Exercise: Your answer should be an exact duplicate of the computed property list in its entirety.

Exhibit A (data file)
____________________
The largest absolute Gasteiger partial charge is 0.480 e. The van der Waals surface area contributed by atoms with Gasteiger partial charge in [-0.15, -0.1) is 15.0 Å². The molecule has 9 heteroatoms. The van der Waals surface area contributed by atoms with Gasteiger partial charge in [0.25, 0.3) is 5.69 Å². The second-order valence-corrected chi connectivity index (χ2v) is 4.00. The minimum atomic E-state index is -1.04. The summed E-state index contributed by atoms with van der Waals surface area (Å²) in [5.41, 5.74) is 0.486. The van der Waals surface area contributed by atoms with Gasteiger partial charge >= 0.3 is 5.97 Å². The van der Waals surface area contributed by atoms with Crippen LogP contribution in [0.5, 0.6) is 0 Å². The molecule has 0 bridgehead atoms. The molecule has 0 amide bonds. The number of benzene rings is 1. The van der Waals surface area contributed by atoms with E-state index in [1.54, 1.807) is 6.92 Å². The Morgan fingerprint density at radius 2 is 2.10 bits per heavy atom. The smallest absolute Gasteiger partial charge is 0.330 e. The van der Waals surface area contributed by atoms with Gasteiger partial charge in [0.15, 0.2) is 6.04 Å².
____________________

The largest absolute Gasteiger partial charge is 0.480 e. The van der Waals surface area contributed by atoms with Gasteiger partial charge in [-0.15, -0.1) is 15.0 Å². The molecule has 9 heteroatoms. The van der Waals surface area contributed by atoms with Gasteiger partial charge in [0.25, 0.3) is 5.69 Å². The second-order valence-corrected chi connectivity index (χ2v) is 4.00. The minimum atomic E-state index is -1.04. The summed E-state index contributed by atoms with van der Waals surface area (Å²) in [5.41, 5.74) is 0.486. The van der Waals surface area contributed by atoms with Gasteiger partial charge >= 0.3 is 5.97 Å². The van der Waals surface area contributed by atoms with Crippen LogP contribution in [0.5, 0.6) is 0 Å². The molecule has 0 bridgehead atoms. The molecule has 0 amide bonds. The number of benzene rings is 1. The van der Waals surface area contributed by atoms with E-state index in [1.54, 1.807) is 6.92 Å². The Morgan fingerprint density at radius 2 is 2.10 bits per heavy atom. The smallest absolute Gasteiger partial charge is 0.330 e. The van der Waals surface area contributed by atoms with Gasteiger partial charge in [0.15, 0.2) is 6.04 Å².